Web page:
Q. Rather than trying to speed the immigration process up, I would like to know if there is a way of slowing it down. I am a U.S. citizen and I would like to apply for immigration now (because my situation may be less ideal later), but, if I am approved, I do not wish to immigrate to Canada for two years. I understand that a person usually has one year from the date of the medical in which to “land”. Could I delay things by not scheduling the medical immediately or not sending in my ROLF right away? Does anyone know the length of time allowed for such things before my file would be closed?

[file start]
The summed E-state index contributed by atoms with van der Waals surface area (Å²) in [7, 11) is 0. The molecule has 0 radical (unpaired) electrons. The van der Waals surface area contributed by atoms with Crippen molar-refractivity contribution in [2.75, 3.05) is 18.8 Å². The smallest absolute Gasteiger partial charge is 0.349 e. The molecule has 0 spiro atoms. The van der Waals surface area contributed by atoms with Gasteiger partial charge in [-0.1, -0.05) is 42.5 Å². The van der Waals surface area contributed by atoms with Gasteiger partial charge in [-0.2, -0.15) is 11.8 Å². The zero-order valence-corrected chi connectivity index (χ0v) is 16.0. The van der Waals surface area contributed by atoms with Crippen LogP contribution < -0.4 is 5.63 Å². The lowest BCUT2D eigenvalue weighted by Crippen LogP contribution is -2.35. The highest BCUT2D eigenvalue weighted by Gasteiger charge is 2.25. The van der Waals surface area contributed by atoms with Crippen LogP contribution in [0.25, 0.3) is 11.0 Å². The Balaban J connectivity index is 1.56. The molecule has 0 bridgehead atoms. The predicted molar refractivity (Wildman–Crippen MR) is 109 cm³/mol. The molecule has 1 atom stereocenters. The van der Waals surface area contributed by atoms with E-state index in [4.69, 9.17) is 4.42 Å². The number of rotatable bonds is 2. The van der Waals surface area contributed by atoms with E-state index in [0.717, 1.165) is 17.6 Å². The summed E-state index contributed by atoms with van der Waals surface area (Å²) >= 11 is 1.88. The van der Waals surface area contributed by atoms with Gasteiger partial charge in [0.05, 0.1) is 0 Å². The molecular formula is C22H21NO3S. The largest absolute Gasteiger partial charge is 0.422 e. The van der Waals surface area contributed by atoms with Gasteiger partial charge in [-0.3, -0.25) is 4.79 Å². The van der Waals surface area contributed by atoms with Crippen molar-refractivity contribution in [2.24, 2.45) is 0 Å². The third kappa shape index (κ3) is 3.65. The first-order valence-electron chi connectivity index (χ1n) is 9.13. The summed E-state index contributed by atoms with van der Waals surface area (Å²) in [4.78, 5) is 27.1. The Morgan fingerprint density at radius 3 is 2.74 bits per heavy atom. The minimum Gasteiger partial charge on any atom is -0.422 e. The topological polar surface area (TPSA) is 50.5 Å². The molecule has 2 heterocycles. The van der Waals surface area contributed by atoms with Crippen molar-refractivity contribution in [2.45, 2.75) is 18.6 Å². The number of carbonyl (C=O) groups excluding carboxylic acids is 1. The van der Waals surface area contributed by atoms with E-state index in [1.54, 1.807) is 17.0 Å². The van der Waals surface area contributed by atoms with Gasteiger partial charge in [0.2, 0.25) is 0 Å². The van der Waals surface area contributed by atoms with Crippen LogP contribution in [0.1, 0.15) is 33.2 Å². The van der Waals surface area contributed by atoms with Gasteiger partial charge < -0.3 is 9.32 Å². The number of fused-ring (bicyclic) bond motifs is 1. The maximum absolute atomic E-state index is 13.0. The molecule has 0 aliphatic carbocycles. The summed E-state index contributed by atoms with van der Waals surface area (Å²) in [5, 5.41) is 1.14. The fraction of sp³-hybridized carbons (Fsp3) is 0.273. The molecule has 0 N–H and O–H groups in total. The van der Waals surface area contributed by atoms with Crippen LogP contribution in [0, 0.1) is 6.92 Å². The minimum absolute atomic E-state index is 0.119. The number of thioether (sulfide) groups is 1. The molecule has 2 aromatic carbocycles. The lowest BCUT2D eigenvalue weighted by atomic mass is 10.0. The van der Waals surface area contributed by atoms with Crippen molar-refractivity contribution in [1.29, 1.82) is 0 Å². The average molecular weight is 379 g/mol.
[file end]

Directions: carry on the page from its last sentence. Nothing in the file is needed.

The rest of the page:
Answer: The strategies that you describe are viable means of slowing the application process. The problem, however, is that you risk refusal of your application if the immigration officials feel that you are not complying with requests. In order to minimize such risks, ensure that you do finally comply with requests within allotted time frames, that you confirm that you have done so in writing to the visa office, and that you notify the visa office of any anticipated delays in those cases in which a specific deadline is not provided.